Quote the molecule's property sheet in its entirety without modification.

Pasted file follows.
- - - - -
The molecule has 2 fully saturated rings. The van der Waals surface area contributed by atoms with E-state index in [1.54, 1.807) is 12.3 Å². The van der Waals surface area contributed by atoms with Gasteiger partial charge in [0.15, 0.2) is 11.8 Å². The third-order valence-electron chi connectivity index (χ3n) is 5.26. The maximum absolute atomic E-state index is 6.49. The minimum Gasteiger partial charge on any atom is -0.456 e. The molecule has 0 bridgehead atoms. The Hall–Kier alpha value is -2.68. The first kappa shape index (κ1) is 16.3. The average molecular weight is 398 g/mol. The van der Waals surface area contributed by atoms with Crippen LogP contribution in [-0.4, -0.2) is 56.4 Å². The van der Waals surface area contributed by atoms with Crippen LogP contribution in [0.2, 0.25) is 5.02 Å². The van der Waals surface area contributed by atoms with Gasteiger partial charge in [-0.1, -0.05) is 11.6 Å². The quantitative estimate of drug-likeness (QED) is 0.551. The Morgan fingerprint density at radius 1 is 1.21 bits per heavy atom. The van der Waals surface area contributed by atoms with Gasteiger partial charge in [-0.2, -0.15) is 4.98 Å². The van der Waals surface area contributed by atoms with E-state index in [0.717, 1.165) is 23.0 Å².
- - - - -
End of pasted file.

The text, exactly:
The molecule has 2 fully saturated rings. The van der Waals surface area contributed by atoms with E-state index in [1.54, 1.807) is 12.3 Å². The van der Waals surface area contributed by atoms with Gasteiger partial charge in [0.15, 0.2) is 11.8 Å². The third-order valence-electron chi connectivity index (χ3n) is 5.26. The maximum absolute atomic E-state index is 6.49. The minimum Gasteiger partial charge on any atom is -0.456 e. The molecule has 0 bridgehead atoms. The Hall–Kier alpha value is -2.68. The first kappa shape index (κ1) is 16.3. The average molecular weight is 398 g/mol. The van der Waals surface area contributed by atoms with Crippen LogP contribution in [-0.4, -0.2) is 56.4 Å². The van der Waals surface area contributed by atoms with Crippen LogP contribution in [0.2, 0.25) is 5.02 Å². The van der Waals surface area contributed by atoms with Gasteiger partial charge in [-0.1, -0.05) is 11.6 Å². The quantitative estimate of drug-likeness (QED) is 0.551. The Morgan fingerprint density at radius 1 is 1.21 bits per heavy atom. The van der Waals surface area contributed by atoms with Gasteiger partial charge in [-0.2, -0.15) is 4.98 Å². The van der Waals surface area contributed by atoms with E-state index in [0.717, 1.165) is 23.0 Å².